A Feast for Crows by George R.R. Martin

Summary from Goodreads : After centuries of bitter strife, the seven powers dividing the land have beaten one another into an uneasy truce. But it's not long before the survivors, outlaws, renegades, and carrion eaters of the Seven Kingdoms gather. Now, as the human crows assemble over a banquet of ashes, daring new plots and dangerous new alliances are formed while surprising faces—some familiar, others only just appearing—emerge from an ominous twilight of past struggles and chaos to take up the challenges of the terrible times ahead. Nobles and commoners, soldiers and sorcerers, assassins and sages, are coming together to stake their fortunes...and their lives. For at a feast for crows, many are the guests—but only a few are the survivors. WARNING: SPOILERS AHEAD A Feast for Crows picked up where A Storm of Swords left off, but with the former being relatively tamer than the latter. The War of the Five Kings has after all, come to an end, with Tommen taking the Iron Thron

Required Reading: December 2013

This is it, the last month of 2013. How could a year fly by so fast? And do they know it's Christmas time at all? Haha. Sorry, may last song syndrome lang. Anyway, here is how I fared for my November Required Reads: 1. Tenth of December by George Saunders - (5/5 stars) Deftly written satire of contemporary life. It is intense and insightful and made me look at life a little differently.  2. The New York Trilogy by Paul Auster - (4/5 stars) Not your usual detective story. It's strange and confusing, but of the good kind. Also the type of book that will make you think about life and human existence.  3. The Girl Who Was on Fire: Your Favorite Authors on Suzanne Collins' Hunger Games Trilogy - (Unfinished) I wasn't able to make much dent on this because I decided to join the buddy read for A Feast for Crows by GRRM and it kept me well away from The Girl on Fire. But the Catching Fire movie adaptation was great though. It was grand and spectacular and emotional. I te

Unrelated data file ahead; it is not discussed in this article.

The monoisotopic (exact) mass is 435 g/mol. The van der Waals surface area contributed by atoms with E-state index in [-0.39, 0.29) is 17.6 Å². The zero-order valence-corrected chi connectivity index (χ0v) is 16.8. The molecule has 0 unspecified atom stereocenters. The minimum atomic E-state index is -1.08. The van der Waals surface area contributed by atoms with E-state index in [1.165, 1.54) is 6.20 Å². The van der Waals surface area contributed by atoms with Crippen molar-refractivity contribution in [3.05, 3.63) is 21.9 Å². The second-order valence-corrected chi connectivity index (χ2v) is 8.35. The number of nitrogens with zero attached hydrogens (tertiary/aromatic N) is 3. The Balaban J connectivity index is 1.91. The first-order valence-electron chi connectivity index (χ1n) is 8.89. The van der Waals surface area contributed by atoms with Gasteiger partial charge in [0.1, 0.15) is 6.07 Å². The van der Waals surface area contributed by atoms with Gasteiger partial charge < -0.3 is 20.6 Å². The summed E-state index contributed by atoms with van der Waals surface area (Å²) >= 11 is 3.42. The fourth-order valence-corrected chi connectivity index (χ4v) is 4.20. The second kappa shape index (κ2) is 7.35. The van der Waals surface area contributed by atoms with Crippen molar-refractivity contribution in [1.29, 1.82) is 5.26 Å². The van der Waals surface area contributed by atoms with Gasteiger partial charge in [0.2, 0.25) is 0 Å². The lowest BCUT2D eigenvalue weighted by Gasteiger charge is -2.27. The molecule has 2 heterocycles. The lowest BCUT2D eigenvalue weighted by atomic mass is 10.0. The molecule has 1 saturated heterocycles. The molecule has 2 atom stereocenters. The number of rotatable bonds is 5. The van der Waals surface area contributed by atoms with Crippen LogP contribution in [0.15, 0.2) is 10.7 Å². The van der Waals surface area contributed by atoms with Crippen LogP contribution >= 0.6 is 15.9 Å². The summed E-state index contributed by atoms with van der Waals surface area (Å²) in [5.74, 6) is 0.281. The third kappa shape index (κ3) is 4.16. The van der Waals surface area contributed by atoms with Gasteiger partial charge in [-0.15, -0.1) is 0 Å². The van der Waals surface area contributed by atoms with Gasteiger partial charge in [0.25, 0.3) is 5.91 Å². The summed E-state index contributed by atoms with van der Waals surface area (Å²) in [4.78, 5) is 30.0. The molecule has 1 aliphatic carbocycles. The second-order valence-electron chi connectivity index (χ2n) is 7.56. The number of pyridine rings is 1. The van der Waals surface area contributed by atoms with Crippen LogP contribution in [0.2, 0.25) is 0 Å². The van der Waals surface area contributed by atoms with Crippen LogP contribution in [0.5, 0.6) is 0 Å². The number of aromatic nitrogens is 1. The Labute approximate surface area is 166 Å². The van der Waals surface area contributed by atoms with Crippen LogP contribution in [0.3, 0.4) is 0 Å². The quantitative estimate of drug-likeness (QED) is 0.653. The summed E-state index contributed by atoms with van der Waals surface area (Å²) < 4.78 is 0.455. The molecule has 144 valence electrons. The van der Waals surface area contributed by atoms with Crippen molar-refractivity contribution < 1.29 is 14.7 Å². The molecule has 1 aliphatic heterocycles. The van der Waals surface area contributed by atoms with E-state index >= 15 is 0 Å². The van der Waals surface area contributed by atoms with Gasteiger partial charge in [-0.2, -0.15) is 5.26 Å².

Tenth of December: Stories by George Saunders

Summary from Goodreads: George Saunders, one of our most important writers, is back with a masterful, deeply felt collection that takes his literary powers to a new level. In a recent interview, when asked how he saw the role of the writer, Saunders said: "To me, the writer's main job is to make the story unscroll in such a way that the reader is snared-she's right there, seeing things happen and caring about them. And if you dedicate yourself to this job, the meanings more or less take care of themselves." In Tenth of December, the reader is always right there, and the meanings are beautiful and profound and abundant. The title story is an exquisite, moving account of the intersection, at a frozen lake in the woods, of a young misfit and a middle-aged cancer patient who goes there to commit suicide, only to end up saving the boy's life. "Home" is the often funny, often poignant account of a soldier returning from the war. And "Victory Lap"